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• [WHISTLE] Hello, and welcome to a coding challenge, Tic, Tac,

• Toe.

• Oh, with the Minimax algorithm.

• That's why I'm here, because I made this other coding

• challenge, Tic-Tac-Toe, where I created a kind of a big--

• it was kind of a mess if I'm being perfectly honest.

• But I made a working version of the Tic-Tac-Toe game

• that just played with two players picking random spots.

• So since then, you can check one of my live streams

• if you want to find where I did this.

• I made some adjustments to it so that I could, as a human being,

• play the game.

• So right now I'm going to play the random computer picker.

• I'm going to go here.

• And then I'm going to block X. And then I'm going to go here.

• And ha, ha, I win.

• O wins.

• So what I have the adjustment that I

• where I find where did I click?

• And I put my human variable, which

• is the letter o onto the board.

• And then I called next turn where next turn

• picks a random spot in the board and makes

• that the AI spot or X's spot.

• So the whole point of this video is

• for me to implement something called

• Minimax, which is an algorithm, a search algorithm, if you

• will, to find the optimal next move for the AI.

• I mean, it could find it for myself.

• And then I could implement it.

• But the idea is I want this player, the computer player

• to beat me at the game or at least

• tie to play a perfect game.

• I would suggest two resources that you

• can look at that I actually looked at before beginning

• this coding challenge.

• I haven't programmed this before.

• But I watched this video by Sebastian Lague that

• explains the Minimax algorithm, also something called

• alpha-beta pruning, which I'm not going to implement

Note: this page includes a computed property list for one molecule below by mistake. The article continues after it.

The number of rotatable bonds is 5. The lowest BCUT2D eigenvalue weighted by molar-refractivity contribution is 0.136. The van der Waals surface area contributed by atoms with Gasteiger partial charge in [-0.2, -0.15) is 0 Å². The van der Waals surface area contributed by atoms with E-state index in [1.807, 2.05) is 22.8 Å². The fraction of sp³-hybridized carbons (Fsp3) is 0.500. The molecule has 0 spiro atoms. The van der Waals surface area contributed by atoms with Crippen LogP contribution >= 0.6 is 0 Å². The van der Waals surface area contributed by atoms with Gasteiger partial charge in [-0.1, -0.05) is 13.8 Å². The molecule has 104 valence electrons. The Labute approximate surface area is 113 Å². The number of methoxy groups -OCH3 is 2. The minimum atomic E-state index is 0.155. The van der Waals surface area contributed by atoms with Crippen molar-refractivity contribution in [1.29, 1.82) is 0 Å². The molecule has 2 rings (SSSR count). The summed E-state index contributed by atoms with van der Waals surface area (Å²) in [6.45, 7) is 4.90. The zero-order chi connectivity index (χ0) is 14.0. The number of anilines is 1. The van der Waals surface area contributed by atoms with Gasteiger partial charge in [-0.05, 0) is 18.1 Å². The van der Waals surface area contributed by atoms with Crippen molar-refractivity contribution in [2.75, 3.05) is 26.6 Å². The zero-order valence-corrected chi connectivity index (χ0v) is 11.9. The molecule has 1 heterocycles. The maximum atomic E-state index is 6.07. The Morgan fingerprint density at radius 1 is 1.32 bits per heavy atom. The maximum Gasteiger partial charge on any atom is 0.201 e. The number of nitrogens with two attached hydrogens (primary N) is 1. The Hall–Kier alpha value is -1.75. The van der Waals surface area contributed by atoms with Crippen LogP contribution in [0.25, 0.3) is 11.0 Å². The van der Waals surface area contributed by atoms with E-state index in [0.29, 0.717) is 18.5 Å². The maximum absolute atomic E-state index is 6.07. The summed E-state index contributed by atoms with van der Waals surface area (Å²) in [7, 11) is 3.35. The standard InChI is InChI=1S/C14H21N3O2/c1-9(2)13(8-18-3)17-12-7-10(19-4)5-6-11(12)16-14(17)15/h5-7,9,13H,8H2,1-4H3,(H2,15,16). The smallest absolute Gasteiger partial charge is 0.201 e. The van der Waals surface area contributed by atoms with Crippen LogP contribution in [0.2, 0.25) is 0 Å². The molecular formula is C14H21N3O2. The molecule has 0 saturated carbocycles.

• but could be a good exercise, next step for you.

• which is three-part series about the Minimax algorithm

• and how to apply it to Tic-Tac-Toe.

• So those resources are probably your best bet

• for learning about the theory of the Minimax algorithm

• and how it can be applied to a wide variety of scenarios.

• But I'm going to look at the specifics of Tic-Tac-Toe, which

• is a great starting example, because it's

• a simple enough game that I can actually diagram out

• all of the possibilities, which even if that's computationally

• possible, it's very hard to diagram.

• And there's lots of scenarios where you couldn't even compute

• all of the possible outcomes.

• And chess is an example of that.

• So Minimax is typically visualized as a tree.

• So the root of the tree is the current state

• of the game board.

• [MUSIC PLAYING]

• So I've drawn a configuration here of the Tic-Tac-Toe board

• midway through the game because I

• don't want to start at the beginning

• where there's so many possibilities

• that I couldn't diagram.

• So right now it's X's turn.

• And X has three possible moves.

• So I could express that in a tree diagram as move one,

• move two, and move three.

• So let's take a look at what I mean by that.

• [MUSIC PLAYING]

• I'm going to use a blue marker so you can see the new moves.

• So let's say one possible move is X going here.

• Let me diagram out the next two possible moves.

• [MUSIC PLAYING]

• Another possible move is X going here.

• [MUSIC PLAYING]

• And another possible move is X going here.

• So we need to look at each of these

• and determine is the game over, or is it continuing?

• So only in this case is the game over.

• And in this case, the game is over, and X has one.

• So I'm going to mark this green for the state of X

• having won the game.

• Now, it's O's turn.